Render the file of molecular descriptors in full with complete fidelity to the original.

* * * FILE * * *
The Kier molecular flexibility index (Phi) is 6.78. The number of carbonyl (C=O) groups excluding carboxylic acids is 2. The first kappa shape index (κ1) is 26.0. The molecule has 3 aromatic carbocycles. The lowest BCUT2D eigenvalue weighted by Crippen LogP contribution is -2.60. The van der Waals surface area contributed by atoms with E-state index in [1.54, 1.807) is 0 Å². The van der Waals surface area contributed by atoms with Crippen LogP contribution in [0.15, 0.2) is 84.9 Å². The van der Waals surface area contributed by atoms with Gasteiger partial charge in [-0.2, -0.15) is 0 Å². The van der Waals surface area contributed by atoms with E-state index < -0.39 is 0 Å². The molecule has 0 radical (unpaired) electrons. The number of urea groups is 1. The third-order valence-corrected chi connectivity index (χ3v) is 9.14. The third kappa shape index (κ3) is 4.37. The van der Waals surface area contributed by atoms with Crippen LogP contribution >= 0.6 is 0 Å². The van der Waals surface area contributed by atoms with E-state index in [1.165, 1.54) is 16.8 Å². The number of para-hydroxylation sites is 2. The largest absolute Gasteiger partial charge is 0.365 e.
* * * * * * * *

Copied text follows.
The Kier molecular flexibility index (Phi) is 6.78. The number of carbonyl (C=O) groups excluding carboxylic acids is 2. The first kappa shape index (κ1) is 26.0. The molecule has 3 aromatic carbocycles. The lowest BCUT2D eigenvalue weighted by Crippen LogP contribution is -2.60. The van der Waals surface area contributed by atoms with E-state index in [1.54, 1.807) is 0 Å². The van der Waals surface area contributed by atoms with Crippen LogP contribution in [0.15, 0.2) is 84.9 Å². The van der Waals surface area contributed by atoms with Gasteiger partial charge in [-0.2, -0.15) is 0 Å². The van der Waals surface area contributed by atoms with E-state index < -0.39 is 0 Å². The molecule has 0 radical (unpaired) electrons. The number of urea groups is 1. The third-order valence-corrected chi connectivity index (χ3v) is 9.14. The third kappa shape index (κ3) is 4.37. The van der Waals surface area contributed by atoms with Crippen LogP contribution >= 0.6 is 0 Å². The van der Waals surface area contributed by atoms with E-state index in [1.165, 1.54) is 16.8 Å². The number of para-hydroxylation sites is 2. The largest absolute Gasteiger partial charge is 0.365 e.